The EVA Airways Flight BR 702 Occurrence Investigation Report
The Aviation Safety Council (ASC) released the investigation report of an EVA Airways Flight 702, a Boeing B747-400 airplane, encountered cabin pressure control system malfunction and abnormal cabin altitude during climb. The data show that the flight crew might not notice the left outflow valve failure and EICAS fault message until the aircraft reached the altitude 20,000 ft, approximately 9 minutes after the valve failure. When pilots performing the QRH “OUTFLOW VLV L” procedure, the first officer closed the left outflow valve with manual mode, the cabin altitude warning came up almost at the same time.
On March 25, 2012, at 1044 Taipei local time, a Boeing B747-400 airplane, registration number B-16411, operated by EVA Airways Corporation performing a scheduled passenger flight BR702 took off from Taoyuan International Airport (elevation 106 ft) for Shanghai Pudong Airport. During climb it encountered a left outflow valve malfunction and abnormal cabin altitude. At 1054, around 47 nautical miles north-east of Taoyuan Airport with altitude of 20,800 ft, the aircraft had the “CABIN ALTITUDE” aural warning. Pilots donned the oxygen masks, performed emergency descent and declared emergency (Mayday) to the Air Traffic Controller. The aircraft returned to Taoyuan International Airport at 1128 without further incidents. The aircraft had 2 pilots, 14 cabin crew members and 367 passengers, total 383 people on board without injuries. The aircraft had no damage.
The ASC launched investigation according to the Aviation Occurrence Act after the occurrence. Parties to the investigation are the Civil Aeronautics Administration (CAA), EVA Airways and The National Transportation Safety Board (NTSB) of the United States. Investigation report was published after approval by the ASC council members on February 26, 2013, at the 8th Council Meeting.
Findings related to probable causes: During initial climb, the Cabin Pressure Control System’s left outflow valve failed such that the valve was stuck in the 64.9% position while under automatic control. The left outflow valve was found to have failures in the AC motor interface between the rotor shaft and the brake shaft, and to have growth of the air gap in the brake at a level that prevented the brake from releasing when commanded. The 64.9% position of the left outflow valve and full closed position of the right outflow valve resulted in cabin air leakage beyond expected climb and cruise levels. The position of the left outflow valve prevented the aircraft from pressurizing normally and resulted in the high cabin altitude conditions that occurred on this aircraft. The data show that the flight crew might not notice the left outflow valve failure and EICAS fault message until the aircraft reached the altitude 20,000 ft, approximately 9 minutes after the valve failure. This resulted that the flight crew were unable to start and complete the OUTFLOW VLV L checklist and manually close the left outflow valve in a timely manner. During climb, the continuously leaking of cabin pressure led to the cabin altitude reaching the point of cabin altitude warning. When performing the QRH ‘OUTFLOW VLV L’ procedure, the first officer closed the left outflow valve with manual mode, the cabin altitude warning came up almost at the same time. While the left outflow valve was gradually closing and the cabin altitude was recovering, the flight crew did not notice the cabin altitude being controllable. The captain decided to perform emergency descent for safety reasons, don the oxygen mask and release passenger emergency oxygen mask. Had the flight crew completed the checklist prior to initiating the emergency descent, they would have been aware that the cabin pressure was controllable.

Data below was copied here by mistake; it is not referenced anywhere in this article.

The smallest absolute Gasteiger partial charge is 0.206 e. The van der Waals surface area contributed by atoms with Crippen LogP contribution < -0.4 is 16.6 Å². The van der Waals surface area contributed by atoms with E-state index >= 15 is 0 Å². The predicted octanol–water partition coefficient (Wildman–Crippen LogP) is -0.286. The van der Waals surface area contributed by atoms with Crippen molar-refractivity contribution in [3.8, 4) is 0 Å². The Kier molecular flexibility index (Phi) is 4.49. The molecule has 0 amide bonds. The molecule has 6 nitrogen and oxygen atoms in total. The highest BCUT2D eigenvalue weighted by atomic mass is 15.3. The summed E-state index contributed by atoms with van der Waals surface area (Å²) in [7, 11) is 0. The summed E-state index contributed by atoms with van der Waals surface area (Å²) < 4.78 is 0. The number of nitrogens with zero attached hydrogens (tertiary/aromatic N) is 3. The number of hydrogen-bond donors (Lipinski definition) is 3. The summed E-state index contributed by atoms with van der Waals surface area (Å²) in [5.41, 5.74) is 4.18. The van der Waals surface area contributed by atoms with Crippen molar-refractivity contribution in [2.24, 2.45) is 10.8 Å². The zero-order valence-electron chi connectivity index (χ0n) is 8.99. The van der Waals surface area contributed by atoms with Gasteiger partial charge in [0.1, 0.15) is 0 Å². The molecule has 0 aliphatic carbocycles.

Findings related to Risks: The defects seen on the outflow valve AC motor are similar to other field returns. The manufacturer can only speculate on the causes as they appear to be from the motor brake not disengaging properly, possibly from an incorrect voltage at the AC motor. Root cause determination activities are on-going at Boeing and the system supplier. Regarding the non-normal procedures for cabin altitude or rapid depressurization, there exists inconsistent QRH procedure between Boeing B747-400 cargo aircraft and passenger aircraft. For the item 3, in addition to the “Verify packs are on and outflow valve are closed”, the QRH of cargo aircraft contains “Check the cabin altitude and rate”, but it is not covered in the QRH of passenger aircraft. The Airplane Flight Manual (AFM) also suggests this non-normal procedure should include this item “Check the cabin altitude and rate”. The QRH of passenger aircraft without this item is not consistent with the AFM suggestion and also not like the cargo QRH such coherent for pilots to perform the next step, to determine “If the cabin altitude is uncontrollable”.
Safety Recommendation to EVA Airways：Reinforce flight crew‘s awareness and understanding of cabin altitude anomaly and cabin pressure control, reinforce the training of relevant operation and procedures. Recommendation to CAA：Require EVA Airways to reinforce flight crew‘s awareness and understanding of cabin altitude anomaly and cabin pressure control, reinforce the training of relevant operation and procedures.
Further information including the factual data, analysis and safety action taken or being planned; please refer to the Final Report. The Final Report in Chinese and courtesy translation Executive Summary in English of this investigation are available for download at http://www.asc.gov.tw
Sherry Liu, Engineer